Drooping horns, tiny tail: Armed with detailed descriptions, Delhi cops hunt for 3 stolen buffaloes
Delhi Police’s hunt for buffaloes stolen from the house of a public works department employee in south-west Delhi’s Najafgarh on October 29 has so far turned up emptydelhi Updated: Nov 13, 2017 13:53 IST
Victim 1: “Kali bhains jiske seeng neeche ki taraf hain (A black buffalo with horns pointing down).”
Victim 2: “Bhains jiske seeng chhote-chhote hain, aur poonch 1.5 inch ki hai (Buffalo with small horns, and a 1.5-inch-long tail).”
Victim 3: “Seeng bade-bade hai. Do mahine mein bachcha dene wali hai (Has big horns and is going to deliver a calf in two months).”
For the past 10 days, a police team led by a sub-inspector from Chhawla police station in south-west Delhi has been desperately looking for three missing buffaloes with the above description (given by the owner in his FIR).
The buffaloes were stolen from the house of a public works department employee in south-west Delhi’s Najafgarh on October 29. The owner, Sushil Kumar, lodged a complaint the next day when he found the three buffaloes and four calves missing from the cowshed. The alleged theft was caught in a CCTV camera outside the man’s house, but the footage recovered was grainy and unclear.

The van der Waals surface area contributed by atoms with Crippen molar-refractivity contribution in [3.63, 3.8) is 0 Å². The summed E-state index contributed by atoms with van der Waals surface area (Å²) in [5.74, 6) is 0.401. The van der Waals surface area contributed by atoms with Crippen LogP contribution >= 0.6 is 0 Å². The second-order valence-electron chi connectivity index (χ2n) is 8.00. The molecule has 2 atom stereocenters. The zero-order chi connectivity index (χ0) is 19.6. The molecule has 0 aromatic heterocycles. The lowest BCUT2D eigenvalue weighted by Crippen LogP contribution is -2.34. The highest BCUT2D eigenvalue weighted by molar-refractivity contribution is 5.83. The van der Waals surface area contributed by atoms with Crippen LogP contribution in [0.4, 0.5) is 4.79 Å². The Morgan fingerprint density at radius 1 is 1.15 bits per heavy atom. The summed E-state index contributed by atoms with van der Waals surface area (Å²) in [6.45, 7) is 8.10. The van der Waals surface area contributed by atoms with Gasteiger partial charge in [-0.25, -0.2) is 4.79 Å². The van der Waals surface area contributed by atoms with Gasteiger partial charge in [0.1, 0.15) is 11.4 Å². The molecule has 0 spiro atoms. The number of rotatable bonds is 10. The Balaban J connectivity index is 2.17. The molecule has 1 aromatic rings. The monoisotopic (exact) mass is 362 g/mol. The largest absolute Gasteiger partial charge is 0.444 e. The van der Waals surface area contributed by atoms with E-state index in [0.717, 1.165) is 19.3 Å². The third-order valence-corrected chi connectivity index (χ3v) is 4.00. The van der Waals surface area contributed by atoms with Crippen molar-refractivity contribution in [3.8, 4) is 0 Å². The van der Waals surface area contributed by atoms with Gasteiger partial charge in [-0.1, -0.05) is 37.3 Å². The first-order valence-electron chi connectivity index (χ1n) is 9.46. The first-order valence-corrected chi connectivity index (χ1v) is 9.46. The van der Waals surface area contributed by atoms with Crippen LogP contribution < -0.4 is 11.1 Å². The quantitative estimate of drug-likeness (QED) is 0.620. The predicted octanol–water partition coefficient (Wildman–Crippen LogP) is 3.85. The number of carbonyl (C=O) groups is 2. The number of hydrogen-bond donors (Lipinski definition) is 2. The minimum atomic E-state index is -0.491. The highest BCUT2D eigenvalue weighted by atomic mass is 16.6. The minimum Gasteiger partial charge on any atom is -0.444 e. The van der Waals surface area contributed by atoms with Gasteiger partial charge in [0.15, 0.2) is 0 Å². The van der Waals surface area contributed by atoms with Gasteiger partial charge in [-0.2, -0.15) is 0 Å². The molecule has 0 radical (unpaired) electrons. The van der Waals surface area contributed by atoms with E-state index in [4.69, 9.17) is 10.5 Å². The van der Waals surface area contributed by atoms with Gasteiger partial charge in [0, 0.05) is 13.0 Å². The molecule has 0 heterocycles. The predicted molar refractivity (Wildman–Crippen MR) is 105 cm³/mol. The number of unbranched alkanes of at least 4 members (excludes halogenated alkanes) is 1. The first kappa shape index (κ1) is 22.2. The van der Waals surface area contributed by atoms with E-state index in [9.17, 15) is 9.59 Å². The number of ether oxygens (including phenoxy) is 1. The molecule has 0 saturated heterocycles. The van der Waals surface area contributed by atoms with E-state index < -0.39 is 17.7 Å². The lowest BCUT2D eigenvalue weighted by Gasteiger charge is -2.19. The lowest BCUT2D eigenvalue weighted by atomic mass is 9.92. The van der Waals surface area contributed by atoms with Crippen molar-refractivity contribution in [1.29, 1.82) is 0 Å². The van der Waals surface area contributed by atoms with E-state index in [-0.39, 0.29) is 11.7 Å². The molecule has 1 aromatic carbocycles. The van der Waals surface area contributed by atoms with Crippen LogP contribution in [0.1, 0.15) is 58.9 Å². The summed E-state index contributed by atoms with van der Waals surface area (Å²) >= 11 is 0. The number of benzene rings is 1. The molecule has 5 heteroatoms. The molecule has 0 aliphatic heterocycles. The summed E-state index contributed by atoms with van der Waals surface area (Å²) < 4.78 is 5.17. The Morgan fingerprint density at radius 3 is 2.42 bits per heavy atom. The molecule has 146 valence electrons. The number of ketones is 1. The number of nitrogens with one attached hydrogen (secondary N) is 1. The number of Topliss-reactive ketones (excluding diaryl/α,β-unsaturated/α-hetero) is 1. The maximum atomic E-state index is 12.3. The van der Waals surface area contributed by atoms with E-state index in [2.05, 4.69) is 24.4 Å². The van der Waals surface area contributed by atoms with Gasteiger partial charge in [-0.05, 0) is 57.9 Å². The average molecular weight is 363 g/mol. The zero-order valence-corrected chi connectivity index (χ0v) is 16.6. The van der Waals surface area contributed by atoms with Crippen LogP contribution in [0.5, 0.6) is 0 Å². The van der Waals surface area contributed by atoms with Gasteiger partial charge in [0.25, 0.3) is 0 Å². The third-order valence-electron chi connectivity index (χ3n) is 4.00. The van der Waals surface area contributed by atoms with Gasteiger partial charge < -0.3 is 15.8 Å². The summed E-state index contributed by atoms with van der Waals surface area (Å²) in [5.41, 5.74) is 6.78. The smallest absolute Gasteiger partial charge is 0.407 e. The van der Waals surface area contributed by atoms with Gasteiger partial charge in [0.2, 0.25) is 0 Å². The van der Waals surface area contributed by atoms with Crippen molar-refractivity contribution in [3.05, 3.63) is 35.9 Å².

In the FIR, Kumar has even mentioned the colour of one of the animal’s tiny tail — black and white, divided equally over its 1.5-inch length.
Kumar’s son Aakash told Hindustan Times that they have a cow too, but the thieves did not steal it.
Police have registered the FIR against “unknown persons” under section 380 (theft) of the Indian Penal Code.
“The cow and two calves were outside the shed at night. They could have been stolen too, but the thieves did not touch them. The CCTV footage shows four men who came near my house in a pick-up van. We have given this footage to police,” Aakash said.
Police suspect the role of “cattle thieves” from Haryana, who have in the past come to Delhi to steal cattle. A senior officer, who did not wish to be named, said, “It is clear the thieves did not take the cow and her calves because that would have been risky. Travelling with cows would attract more eyes on the highways at night. They could have even been stopped by cow-vigilante groups active in parts of south-west and outer Delhi.”